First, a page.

Calm with Horses, 2019
Directed by Nick Rowland
Starring Cosmo Jarvis, Barry Keoghan, Niamh Algar, Ned Dennehy and David Wilmot
When former boxer Douglas ‘Arm’ Armstrong is offered a gig as an enforcer with the Devers drug mafia, life seems on the uptick — but the demands weigh heavily as he makes inroads with his young autistic son. When the Devers give him a task that will test the limits of his loyalty, Arm is forced to reckon with what kind of man he really wants to be.
Director Nick Rowland makes his feature-length directorial debut with Calm with Horses, a cold look at a former boxer-turned-mob enforcer on the coasts of Ireland whose limits are pushed to their fullest both within the mob and with his family. Based on Colin Barrett’s short story, the film has a strong cast and a captivating story about loyalty and redemption in this intriguing tale.
Of the cast, Cosmo Jarvis does an impressive job as Douglas ‘Arm’ Armstrong, displaying the inner struggles he faces quite well not just through his line delivery, but body language. Arm is a man of few words and conveys much with his hulking stature, slouches and expressions. Jarvis nails Arm’s stoic nature and vulnerabilities as he is asked to kill for the first time all the while dealing with his ex and their young autistic son. The chemistry he shares with Niamh Algar and Barry Keoghan is quite good, particularly with the former as its clear that despite some of the conflict in their relationship, there is still a deep connection between them.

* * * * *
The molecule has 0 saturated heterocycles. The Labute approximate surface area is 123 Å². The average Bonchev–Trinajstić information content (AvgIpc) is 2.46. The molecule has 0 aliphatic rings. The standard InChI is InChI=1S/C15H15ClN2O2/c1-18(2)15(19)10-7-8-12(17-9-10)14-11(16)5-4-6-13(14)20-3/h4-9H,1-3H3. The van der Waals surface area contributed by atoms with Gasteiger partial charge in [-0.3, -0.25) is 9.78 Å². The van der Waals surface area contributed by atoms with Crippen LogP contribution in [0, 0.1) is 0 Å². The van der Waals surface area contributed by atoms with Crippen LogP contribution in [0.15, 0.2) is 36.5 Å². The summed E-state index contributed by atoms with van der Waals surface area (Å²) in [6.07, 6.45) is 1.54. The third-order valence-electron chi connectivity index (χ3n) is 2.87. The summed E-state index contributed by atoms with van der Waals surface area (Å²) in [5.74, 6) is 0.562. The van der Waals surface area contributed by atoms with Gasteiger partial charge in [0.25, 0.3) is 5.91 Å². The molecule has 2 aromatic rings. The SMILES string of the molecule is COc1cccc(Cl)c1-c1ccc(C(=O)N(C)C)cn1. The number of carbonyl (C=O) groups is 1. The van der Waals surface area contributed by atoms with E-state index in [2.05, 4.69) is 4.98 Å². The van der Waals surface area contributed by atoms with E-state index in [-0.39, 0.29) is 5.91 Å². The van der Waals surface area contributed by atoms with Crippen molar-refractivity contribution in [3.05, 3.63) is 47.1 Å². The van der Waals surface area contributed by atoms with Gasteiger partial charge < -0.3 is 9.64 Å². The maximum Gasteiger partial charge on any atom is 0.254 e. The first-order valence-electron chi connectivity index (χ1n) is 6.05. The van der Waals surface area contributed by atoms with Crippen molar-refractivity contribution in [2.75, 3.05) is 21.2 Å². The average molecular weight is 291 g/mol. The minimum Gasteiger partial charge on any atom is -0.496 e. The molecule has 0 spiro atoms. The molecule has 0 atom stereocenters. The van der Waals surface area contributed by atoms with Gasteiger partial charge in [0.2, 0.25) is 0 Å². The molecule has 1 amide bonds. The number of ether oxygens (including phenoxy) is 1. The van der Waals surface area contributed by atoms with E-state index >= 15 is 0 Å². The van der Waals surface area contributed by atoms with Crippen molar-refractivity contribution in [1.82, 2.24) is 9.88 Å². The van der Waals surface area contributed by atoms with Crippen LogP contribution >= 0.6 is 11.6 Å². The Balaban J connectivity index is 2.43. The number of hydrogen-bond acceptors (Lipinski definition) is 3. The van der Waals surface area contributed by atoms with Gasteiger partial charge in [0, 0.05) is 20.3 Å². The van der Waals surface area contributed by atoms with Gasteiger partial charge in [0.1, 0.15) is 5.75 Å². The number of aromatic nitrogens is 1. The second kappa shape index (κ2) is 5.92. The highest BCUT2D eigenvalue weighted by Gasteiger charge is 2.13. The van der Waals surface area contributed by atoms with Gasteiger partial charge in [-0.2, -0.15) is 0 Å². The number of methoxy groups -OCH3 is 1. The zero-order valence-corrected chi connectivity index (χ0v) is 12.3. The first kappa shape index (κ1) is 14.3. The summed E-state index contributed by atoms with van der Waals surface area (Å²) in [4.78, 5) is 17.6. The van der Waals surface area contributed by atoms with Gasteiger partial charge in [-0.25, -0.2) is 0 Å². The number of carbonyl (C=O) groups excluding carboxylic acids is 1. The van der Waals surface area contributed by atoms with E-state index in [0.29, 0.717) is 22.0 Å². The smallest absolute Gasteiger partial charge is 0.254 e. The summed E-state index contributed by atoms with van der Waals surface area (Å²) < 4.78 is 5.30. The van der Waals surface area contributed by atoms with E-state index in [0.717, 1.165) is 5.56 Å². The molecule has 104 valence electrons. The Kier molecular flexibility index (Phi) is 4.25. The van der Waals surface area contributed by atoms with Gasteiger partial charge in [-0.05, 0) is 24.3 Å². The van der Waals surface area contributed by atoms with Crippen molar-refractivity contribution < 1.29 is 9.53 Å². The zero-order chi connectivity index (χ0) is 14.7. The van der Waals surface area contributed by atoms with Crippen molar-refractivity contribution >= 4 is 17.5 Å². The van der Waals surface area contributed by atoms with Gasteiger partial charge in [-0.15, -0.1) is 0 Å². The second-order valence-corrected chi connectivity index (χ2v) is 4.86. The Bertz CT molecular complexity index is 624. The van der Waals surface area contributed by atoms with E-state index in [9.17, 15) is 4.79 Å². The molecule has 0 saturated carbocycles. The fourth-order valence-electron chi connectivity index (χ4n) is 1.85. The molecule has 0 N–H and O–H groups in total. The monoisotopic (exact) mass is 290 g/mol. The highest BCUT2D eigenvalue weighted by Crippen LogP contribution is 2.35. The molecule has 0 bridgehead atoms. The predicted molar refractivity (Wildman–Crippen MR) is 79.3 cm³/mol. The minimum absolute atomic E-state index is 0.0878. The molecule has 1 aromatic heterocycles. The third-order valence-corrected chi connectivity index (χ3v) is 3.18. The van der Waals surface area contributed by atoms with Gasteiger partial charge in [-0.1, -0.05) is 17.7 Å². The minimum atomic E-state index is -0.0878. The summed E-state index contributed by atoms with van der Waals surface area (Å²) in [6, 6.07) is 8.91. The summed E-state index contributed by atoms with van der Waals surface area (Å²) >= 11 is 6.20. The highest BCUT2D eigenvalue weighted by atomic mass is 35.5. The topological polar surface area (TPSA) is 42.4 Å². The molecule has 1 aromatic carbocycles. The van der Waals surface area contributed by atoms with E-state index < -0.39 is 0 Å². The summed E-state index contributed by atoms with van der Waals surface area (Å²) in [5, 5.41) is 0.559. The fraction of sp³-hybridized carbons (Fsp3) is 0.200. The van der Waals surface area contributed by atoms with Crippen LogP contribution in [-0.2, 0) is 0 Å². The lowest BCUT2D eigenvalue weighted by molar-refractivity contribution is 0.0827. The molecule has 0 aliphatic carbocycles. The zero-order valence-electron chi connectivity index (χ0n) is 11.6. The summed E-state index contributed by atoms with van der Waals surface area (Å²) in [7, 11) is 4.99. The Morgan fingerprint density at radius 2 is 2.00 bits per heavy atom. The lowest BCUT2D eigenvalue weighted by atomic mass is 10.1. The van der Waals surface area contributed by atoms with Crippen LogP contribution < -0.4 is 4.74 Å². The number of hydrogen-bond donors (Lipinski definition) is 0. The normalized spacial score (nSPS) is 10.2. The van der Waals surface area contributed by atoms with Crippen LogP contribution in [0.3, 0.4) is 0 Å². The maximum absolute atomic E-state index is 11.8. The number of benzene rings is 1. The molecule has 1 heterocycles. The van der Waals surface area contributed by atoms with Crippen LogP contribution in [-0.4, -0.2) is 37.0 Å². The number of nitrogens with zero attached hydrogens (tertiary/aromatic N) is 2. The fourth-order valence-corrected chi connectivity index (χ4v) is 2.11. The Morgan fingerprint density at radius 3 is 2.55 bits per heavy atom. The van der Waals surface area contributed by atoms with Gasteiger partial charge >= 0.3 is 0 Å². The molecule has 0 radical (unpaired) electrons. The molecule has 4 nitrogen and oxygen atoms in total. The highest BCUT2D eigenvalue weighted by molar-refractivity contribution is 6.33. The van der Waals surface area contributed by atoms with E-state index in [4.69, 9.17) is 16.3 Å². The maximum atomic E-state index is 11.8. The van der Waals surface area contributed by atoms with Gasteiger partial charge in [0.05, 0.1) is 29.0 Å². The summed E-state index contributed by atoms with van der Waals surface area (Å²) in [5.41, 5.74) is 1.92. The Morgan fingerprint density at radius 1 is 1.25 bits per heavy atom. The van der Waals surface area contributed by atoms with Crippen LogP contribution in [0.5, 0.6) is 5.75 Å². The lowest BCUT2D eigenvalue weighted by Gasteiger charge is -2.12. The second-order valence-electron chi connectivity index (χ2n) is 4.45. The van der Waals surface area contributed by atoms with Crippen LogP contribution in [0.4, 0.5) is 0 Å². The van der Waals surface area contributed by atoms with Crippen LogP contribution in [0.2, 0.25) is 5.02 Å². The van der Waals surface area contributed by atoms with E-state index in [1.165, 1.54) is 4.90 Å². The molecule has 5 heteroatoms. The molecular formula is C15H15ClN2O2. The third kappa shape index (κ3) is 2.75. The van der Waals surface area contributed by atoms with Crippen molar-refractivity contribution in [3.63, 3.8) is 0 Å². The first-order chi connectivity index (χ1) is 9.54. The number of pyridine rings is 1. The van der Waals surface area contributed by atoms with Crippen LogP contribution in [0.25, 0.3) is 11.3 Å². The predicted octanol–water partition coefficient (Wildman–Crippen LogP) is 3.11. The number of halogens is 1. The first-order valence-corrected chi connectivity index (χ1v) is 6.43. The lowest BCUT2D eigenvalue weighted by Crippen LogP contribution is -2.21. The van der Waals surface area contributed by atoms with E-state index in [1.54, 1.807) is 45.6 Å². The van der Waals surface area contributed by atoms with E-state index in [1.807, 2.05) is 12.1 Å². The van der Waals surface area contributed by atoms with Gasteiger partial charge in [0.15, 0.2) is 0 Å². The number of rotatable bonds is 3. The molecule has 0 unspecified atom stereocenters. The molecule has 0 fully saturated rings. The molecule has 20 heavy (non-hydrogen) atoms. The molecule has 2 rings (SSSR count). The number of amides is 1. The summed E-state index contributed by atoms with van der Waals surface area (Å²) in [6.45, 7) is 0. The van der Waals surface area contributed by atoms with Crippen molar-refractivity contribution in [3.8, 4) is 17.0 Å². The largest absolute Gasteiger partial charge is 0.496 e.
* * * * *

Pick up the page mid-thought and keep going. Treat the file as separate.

Algar proves to be a strong addition to the film as Ursula, holding her own against Jarvis’ presence. Unlike Arm, Ursula has a lot to say and Algar emotes everything she’s feeling in a clear and captivating manner. From the way she looks after their son to her attempts at reasoning with Arm over his dangerous lifestyle, she makes an impact of her own. Keoghan takes on a fairly different role for him with Dympna, a young punk in the Devers family who wants to emulate his uncles and late father and be seen as a tough guy. He makes a memorable impression through violent streak and subtle manipulations over Arm, but also shows there’s more depth to him than he lets on. Another outstanding piece to the cast is the young Kiljan Tyr Moroney as Arm and Ursula’s son Jack. Even though he has no typical lines, it is notable for a child his age to display the difficulties Jack has in communicating and his uneasiness around Arm and others.
Rowland’s visual style elevates Calm with Horses with how he captures the Irish land and significant character beats. The focus on the characters is not lost throughout the film’s visuals with the way Rowland shoots Jarvis and captures both the violence of his makeshift family and love of his actual family. It is a strong debut for Rowland with an equally strong cast and character driven narrative.
Flickering Myth Rating – Film: ★ ★ ★ ★ / Movie: ★ ★ ★ ★
Ricky Church – Follow me on Twitter for more movie news and nerd talk.